Dulse, arame, kombu, wakame, kelp.

What the heck are these you ask?

Sea vegetables aka seaweed!

You might be familiar with sea vegetables if you’ve ever been to a Japanese restaurant for sushi.  There are some rolls that are wrapped in nori, one of the most common seaweeds.

Seaweeds are algae; chlorophyll-containing organisms.1   In my research there seems to be some debate whether algae are considered plants or not, either way algae are fascinating.

There are three types of seaweed: red, green and brown.

Red Green Brown
Nori Sea lettuce Arame
Dulse   Kombu
Source for carrageenan   Kelp
Source for

*Note – this list is not exhaustive

Many seaweeds contain a fibre molecule called algin which has the possibility of attracting heavy metals in the digestive tract then taking them out of the body’s system.2

Sea vegetables are one of the best sources of natural iodine.  Humans need iodine, without it the body cannot synthesize thyroid hormones.3  I would much prefer to obtain my minerals through natural sources such as seaweed then from iodized table salt which has been chemically treated.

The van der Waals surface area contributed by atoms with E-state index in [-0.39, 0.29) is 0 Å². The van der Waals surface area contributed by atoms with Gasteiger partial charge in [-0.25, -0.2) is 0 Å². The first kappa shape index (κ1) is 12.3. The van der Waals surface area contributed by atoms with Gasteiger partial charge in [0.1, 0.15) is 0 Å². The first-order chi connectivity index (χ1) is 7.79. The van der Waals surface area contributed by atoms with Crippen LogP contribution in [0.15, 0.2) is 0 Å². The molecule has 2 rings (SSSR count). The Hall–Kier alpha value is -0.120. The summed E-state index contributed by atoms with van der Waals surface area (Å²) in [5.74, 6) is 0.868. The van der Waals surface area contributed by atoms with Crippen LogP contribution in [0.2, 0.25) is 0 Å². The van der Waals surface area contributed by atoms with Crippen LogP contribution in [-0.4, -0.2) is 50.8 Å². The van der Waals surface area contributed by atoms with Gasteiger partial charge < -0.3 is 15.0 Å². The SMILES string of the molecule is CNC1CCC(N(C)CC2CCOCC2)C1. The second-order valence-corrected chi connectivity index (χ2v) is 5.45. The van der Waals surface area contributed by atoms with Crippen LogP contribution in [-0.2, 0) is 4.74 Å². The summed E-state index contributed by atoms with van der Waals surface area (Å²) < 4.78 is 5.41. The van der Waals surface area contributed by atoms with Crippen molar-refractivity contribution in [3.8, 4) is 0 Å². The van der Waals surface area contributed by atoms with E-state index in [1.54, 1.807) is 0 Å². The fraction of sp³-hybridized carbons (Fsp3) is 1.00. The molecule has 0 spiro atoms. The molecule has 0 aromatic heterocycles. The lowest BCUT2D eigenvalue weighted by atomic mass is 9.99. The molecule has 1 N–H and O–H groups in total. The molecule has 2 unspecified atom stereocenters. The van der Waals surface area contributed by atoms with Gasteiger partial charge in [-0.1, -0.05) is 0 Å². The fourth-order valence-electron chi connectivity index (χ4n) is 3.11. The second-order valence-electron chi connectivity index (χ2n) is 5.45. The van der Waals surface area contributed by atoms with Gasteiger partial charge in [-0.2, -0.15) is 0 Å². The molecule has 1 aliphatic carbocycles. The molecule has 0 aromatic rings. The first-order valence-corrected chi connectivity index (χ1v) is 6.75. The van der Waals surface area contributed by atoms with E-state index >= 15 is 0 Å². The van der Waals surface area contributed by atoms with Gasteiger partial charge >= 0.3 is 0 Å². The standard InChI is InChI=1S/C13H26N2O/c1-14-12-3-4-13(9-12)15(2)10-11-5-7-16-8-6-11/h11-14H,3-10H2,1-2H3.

Here are some great recipes featuring a variety of sea vegetables –

Arame, Shiitake and Pea Risotto
Cucumber Wakame Salad
Sun Seed Nori Rolls
Wakame, Kale and Avocado Salad with Japanese Dressing

Make sure to purchase organic seaweed to reduce the risk of contamination.  (As of right now, I have not been able to find a reliable source that discusses the effect on seaweed from the Fukushima nuclear crisis.)

For more information on sea vegetables, check out this guide from Whole Foods.


1.  Guiry, Michael.  “What Are Seaweeds?”  The Seaweed Site: information on marine algae.  2011.  National University Of Ireland, Galway.  5 Sep 11.  <http://www.seaweed.ie/algae/seaweeds.html>

2. Haas, Elson M.  Staying Healthy With Nutrition.  Berkeley:  Celestial Arts, 2006.

3. Mateljan, George.  The World’s Healthiest Foods.  Seattle, WA: GMF Publishing, 2007.